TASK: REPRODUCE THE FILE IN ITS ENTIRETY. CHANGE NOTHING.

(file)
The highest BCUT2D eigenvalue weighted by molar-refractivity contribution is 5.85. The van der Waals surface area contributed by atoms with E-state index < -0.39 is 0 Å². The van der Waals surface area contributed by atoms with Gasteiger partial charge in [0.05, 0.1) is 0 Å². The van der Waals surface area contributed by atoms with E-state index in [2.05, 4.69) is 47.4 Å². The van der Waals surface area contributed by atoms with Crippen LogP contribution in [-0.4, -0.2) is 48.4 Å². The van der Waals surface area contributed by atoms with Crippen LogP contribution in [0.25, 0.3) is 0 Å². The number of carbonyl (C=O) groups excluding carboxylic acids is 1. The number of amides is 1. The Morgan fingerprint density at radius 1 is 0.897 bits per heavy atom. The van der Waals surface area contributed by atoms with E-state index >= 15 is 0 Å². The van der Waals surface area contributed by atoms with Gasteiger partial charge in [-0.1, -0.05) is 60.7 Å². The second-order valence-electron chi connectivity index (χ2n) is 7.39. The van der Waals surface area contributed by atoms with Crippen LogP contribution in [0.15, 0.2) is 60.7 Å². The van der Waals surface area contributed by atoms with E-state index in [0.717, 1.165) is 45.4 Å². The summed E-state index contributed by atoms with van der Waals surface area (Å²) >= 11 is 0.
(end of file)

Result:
The highest BCUT2D eigenvalue weighted by molar-refractivity contribution is 5.85. The van der Waals surface area contributed by atoms with E-state index < -0.39 is 0 Å². The van der Waals surface area contributed by atoms with Gasteiger partial charge in [0.05, 0.1) is 0 Å². The van der Waals surface area contributed by atoms with E-state index in [2.05, 4.69) is 47.4 Å². The van der Waals surface area contributed by atoms with Crippen LogP contribution in [-0.4, -0.2) is 48.4 Å². The van der Waals surface area contributed by atoms with Crippen LogP contribution in [0.25, 0.3) is 0 Å². The number of carbonyl (C=O) groups excluding carboxylic acids is 1. The number of amides is 1. The Morgan fingerprint density at radius 1 is 0.897 bits per heavy atom. The van der Waals surface area contributed by atoms with E-state index >= 15 is 0 Å². The van der Waals surface area contributed by atoms with Gasteiger partial charge in [-0.1, -0.05) is 60.7 Å². The second-order valence-electron chi connectivity index (χ2n) is 7.39. The van der Waals surface area contributed by atoms with Crippen LogP contribution in [0.15, 0.2) is 60.7 Å². The van der Waals surface area contributed by atoms with E-state index in [0.717, 1.165) is 45.4 Å². The summed E-state index contributed by atoms with van der Waals surface area (Å²) >= 11 is 0.